Leonard Bernstein was on his honeymoon in 1951 when he began composing his one-act opera, Trouble in Tahiti, a candid portrait of the troubled marriage of a young suburban couple. Written between his biggest Broadway successes— On the Town in 1944 and Candide and West Side Story in 1956 and 1957, respectively— Trouble in Tahiti draws upon popular songs styles to deliver an uncompromising critique of post-war American materialism. Beneath the couple's marital discord is a profound longing for love and intimacy. Their spiritual emptiness, in contrast to a veneer of happy consumerism, creates the heart of the drama and is emphasized by sudden stylistic shifts in the music.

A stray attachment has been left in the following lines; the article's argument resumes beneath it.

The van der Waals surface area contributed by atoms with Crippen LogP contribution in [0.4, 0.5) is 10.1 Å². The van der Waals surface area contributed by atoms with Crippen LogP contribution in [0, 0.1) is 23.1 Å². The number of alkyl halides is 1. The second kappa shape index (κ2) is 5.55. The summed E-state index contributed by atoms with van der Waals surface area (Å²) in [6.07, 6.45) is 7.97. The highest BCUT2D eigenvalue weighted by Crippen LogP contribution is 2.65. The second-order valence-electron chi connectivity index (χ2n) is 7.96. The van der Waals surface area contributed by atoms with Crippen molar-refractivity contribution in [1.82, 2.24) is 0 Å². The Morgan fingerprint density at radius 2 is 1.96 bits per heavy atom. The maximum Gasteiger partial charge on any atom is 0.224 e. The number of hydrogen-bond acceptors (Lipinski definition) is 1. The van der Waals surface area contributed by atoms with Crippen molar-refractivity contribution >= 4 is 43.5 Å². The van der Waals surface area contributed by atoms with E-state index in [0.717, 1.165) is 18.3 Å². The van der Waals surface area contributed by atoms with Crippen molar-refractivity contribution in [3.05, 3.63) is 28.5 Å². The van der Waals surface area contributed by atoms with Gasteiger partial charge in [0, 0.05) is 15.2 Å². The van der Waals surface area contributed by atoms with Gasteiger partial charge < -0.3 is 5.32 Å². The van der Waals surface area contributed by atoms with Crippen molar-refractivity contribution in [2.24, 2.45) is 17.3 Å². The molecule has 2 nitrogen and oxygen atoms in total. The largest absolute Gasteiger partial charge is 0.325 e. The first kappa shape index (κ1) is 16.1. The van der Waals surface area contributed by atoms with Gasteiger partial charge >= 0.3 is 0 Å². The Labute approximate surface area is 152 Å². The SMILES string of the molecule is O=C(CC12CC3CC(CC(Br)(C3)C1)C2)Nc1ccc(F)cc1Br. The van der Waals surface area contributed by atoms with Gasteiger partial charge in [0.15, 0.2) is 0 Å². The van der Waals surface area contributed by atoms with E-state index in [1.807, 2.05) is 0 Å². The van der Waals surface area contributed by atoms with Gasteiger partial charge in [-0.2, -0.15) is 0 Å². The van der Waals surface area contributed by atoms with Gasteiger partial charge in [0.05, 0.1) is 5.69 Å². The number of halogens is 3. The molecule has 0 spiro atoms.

When a teacher kidnaps a girl from a prestigious school, homicide detective Alex Cross takes the case, teaming up with young security agent Jezzie Flannigan, in hopes of finding the girl and stopping the brutal psychopath.
Less than 24 hours into his parole, charismatic thief Danny Ocean is already rolling out his next plan: In one night, Danny's hand-picked crew of specialists will attempt to steal more than $150 million from three Las Vegas casinos.
Spirited Away is an Oscar winning Japanese animated film about a ten year old girl who wanders away from her parents along a path that leads to a world ruled by strange and unusual monster-like animals.
When her scientist ex-boyfriend discovers a portal to travel through time -- and brings back a 19th-century nobleman named Leopold to prove it -- a skeptical Kate reluctantly takes responsibility for showing Leopold the 21st century.
Have you watched Trouble in Tahiti yet? What did you think about it?